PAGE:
Most people who want an item bad enough will break down, go out and buy it. Others, however, simply aren’t wired that way.
Karl Koch, age 75, certainly has a mind and drive of his own, for as long as the task is doable, he prefers to build whatever it is he wants with his own two hands. Take for example the four – soon to be five — wooden canoes the retired schoolteacher has built all by himself, just for fun.
Koch’s first canoe, a heavy canvas-hulled 15-footer, was finished in 1963 and lasted him nearly 50 years before giving it away to a younger man with a stronger back. Koch then built three more wooden crafts since 2005, and he’s currently working on a 14-foot strip canoe, which needs just a few more finishing touches.
“When I graduated from Penn State in 1961, a friend of mine bought an old broken canoe for $5 at a yard sale,” Koch explained. “It had a huge, gaping hole in the bottom, but he went out and fixed that thing and boy was it beautiful.
“For two years, I marveled over my friend’s canoe, until one day I decided I would build my own. So I bought a 35-cent canoe building plan I saw advertised in the Philadelphia Inquirer, and that’s how it all began.”
As Koch sat on a shaded bench outside his family’s North Londonderry Township home the talented handyman recalled the mistakes he made on his first canoe.
“I used a table saw to cut the boards, which wasted lumber. I sanded some spots too thinly, and if I hit a rock, that canvas started taking on water fast,” he explained. “It wasn’t sealed right.”
But over the years Koch solidly patched up the old canoe so it no longer leaked and the boat really handled well.
Canoe Two: Later, he started in on his second project, a watertight plywood bind-and-seal kit canoe, which he gave this one to his niece.
Canoe Three: His next was a strip canoe, Koch said. “They are lighter, more beautiful, and you have more flexibility in building exactly what you want.”
“The whole process takes about 200 hours depending on how hard you want to work at it,” said Koch. “I really wanted a red cedar canoe, and to me, it didn’t matter how long it took, so I just built one.”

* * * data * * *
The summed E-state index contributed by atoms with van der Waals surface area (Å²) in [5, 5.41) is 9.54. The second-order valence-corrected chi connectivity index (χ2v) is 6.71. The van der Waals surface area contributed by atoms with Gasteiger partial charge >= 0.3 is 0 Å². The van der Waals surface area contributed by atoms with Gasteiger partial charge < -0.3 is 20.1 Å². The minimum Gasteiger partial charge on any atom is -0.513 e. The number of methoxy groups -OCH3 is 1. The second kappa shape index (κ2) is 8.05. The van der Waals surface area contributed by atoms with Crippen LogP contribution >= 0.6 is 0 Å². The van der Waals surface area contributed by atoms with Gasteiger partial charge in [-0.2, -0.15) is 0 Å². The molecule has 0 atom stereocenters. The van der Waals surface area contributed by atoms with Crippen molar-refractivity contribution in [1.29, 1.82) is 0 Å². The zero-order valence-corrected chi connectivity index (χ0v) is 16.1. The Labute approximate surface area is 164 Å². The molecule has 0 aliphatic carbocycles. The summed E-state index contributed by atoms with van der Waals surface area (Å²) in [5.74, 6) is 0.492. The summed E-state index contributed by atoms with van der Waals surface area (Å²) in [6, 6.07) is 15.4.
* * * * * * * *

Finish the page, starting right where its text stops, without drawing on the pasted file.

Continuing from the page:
But even this third attempt did not completely satisfy the mindset of the always-improving craftsman. He found that he built the gunwales a little too high for his liking, and they caught the wind too much, making the craft a bit tippy. He gave this one to his son and started over again with a few adjustments.
Canoe Four: On his fourth attempt, Koch got it right. The lower-riding 15-footer he now uses is perfect for him to handle, it steers well and is light enough for him to portage to the water using the wooden wheel and axle system he rigged up for easy transport.
It has a self-woven deer rawhide seat, custom-built kayak-style paddles, and it perfectly clears the back of Koch’s little Volkswagen Jetta, which he uniquely uses for transferring his wooden vessel to various local lakes, streams and rivers.
“I fish this one pretty hard, as you can see from the nicks on the Kevlar scratch pads,” said Koch. “It’s muddy and dinged up pretty good, but it looks beautiful when it’s wet, and that’s when it really matters.”
Canoe Five: As for Koch’s fifth canoe in progress, which currently resides in his shop among an assortment of homemade snowshoes, woven milkweed ropes and “hobo-style” camp stoves, it may well be his last stint at canoe building.
“I think this might be my final one, but you never know,” Koch said with a smile. “I’m just a farm kid at heart, and I’d rather work with my hands than watch television. Building stuff is in my blood.”
Reported by TYLER FRANTZ of The (Lebanon) Daily News from NORTH LONDONDERRY TOWNSHIP, Pennsylvania.Read More